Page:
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LDRHAWKE

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Personally I am not worried about which surface or color is hotter; black, red, yellow, white or bare stainless. I am simply going to click on my iPhone five minutes before I get in the car and tell it to cool down or warm up to 75 degrees before I get in….😊
 

Rockvillerich

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This has probably been covered but mildly concerned about the skin getting really hot in direct sunlight. Luckily there won’t be any door handles to access the vehicle but wanted to get others thoughts about this. Boondocking in the desert sun of ~100 degrees would make touching the vehicle unlikely. I know there has been talk of wraps for the truck but I like the SS look and want to keep it simple.
This will not be quite as big a problem in the cold of winter but if cold enough your skin could stick to the surface when touching I suppose. Of course I’m talking below zero temps.
Thanks!
This has probably been covered but mildly concerned about the skin getting really hot in direct sunlight. Luckily there won’t be any door handles to access the vehicle but wanted to get others thoughts about this. Boondocking in the desert sun of ~100 degrees would make touching the vehicle unlikely. I know there has been talk of wraps for the truck but I like the SS look and want to keep it simple.
This will not be quite as big a problem in the cold of winter but if cold enough your skin could stick to the surface when touching I suppose. Of course I’m talking below zero temps.
Thanks!
Guess I'll have to paint mine olive drab.
 

ajdelange

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It's all well and good to talk about the theory and give one's opionions as to what will happen in a particular set of circumstances but of course we don't know what the emissivity or reflectivity are going to be for the metal used to surface the CT. Also keep in mind that radiation isn't the only way the skin can cool. Convection will cool it as surely as IR emission will. Here's a plot based on models used by the construction industry used to calculate the temperature of roofing materials to asses their suitability.
NoWind.jpg


The numbers on the curves are estimates of the surface temperature (°C) of materials exposed to sunlight as a function of the materials reflectivity and emissivity in the absence of any air movement.. As we have stated throughout shiny and emissive materials will stay the coolest. What the curves show is the dramatic decrease in temperature as the reflectivity increases for a given emissivity. Thus polishing stainless dramatically reduces its temperature in sun. OTOH for highly reflective materials higher emissivity doesn't effect surface temperature so dramtically but for materials with low reflectivity it does. I'd say the ouchless region is the region to the right of the 50 °C curve.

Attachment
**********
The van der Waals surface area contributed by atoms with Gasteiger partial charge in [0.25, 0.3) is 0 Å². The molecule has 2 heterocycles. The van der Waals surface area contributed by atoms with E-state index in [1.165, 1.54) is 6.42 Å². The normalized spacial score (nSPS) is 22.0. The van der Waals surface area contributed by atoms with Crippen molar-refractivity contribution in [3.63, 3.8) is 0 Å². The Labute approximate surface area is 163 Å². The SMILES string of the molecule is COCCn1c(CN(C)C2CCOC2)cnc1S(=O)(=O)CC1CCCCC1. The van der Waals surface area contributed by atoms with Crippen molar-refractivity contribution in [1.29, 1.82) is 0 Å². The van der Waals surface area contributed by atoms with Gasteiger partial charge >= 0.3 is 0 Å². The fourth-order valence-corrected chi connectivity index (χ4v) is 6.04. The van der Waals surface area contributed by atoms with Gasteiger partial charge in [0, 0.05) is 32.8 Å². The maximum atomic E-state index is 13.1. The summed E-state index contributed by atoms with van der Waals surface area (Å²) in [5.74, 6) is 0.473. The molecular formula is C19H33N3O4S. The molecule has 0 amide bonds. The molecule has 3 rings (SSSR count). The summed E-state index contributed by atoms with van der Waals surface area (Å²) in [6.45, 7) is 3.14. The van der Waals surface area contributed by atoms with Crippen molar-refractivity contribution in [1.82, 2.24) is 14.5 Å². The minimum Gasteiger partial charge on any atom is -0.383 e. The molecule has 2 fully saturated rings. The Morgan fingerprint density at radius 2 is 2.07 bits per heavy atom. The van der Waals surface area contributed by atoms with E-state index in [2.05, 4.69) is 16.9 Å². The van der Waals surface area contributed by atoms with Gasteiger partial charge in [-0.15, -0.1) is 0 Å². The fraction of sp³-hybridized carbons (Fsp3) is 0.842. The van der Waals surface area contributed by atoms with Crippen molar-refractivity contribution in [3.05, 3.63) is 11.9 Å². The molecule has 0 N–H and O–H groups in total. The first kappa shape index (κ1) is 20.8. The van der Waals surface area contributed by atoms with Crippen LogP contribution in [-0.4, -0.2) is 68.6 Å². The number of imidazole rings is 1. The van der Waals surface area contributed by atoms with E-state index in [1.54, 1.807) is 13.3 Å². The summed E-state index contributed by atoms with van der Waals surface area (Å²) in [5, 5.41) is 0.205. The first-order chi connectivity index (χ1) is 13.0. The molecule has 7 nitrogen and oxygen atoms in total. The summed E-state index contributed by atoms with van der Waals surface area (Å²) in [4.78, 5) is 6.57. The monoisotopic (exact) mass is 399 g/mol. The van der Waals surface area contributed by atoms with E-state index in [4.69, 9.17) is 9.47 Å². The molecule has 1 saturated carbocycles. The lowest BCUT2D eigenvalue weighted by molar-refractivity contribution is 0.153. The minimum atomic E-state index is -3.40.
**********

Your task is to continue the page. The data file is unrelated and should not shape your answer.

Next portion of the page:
This next curve shows the effect of winds in the range of 4 - 13 mph. The ouchless range is obviously larger.

4to13Mph.jpg
 

cybercamper

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Dids has explained everything well in his latest post. A lot of us (older folks) have noticed shiny chrome bumpers get very hot to the touch in direct sun.

I'll pitch in $.02: even though SS has a significantly (5x) lower thermal conductivity than painted steel, the difference is insignificant when it comes to the heat passing into your fingertips.
Plastic Thermal conductivity is about 1000x lower, and that is enough to notice a big difference in "burning" fingertips.

"Pickling" the SS could be a way to achieve the best of all worlds. A very shiny CT will be quite annoying for other drivers to look at depending on the sun angle, etc.


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"Aj is wrong about shiny getting less hot. Typically a dull surface has higher emissivity than a shiny one. Yes shiny has higher reflection but it's not enough to overcome the larger drop in emissivity. Weathered stainless emissivity is 0.8 which is pretty high.
Yes the shiny surface will get hotter slower than the matte, but the mechanism that allows the matte to absorb radiation also allows for it to emit radiation once it is hot."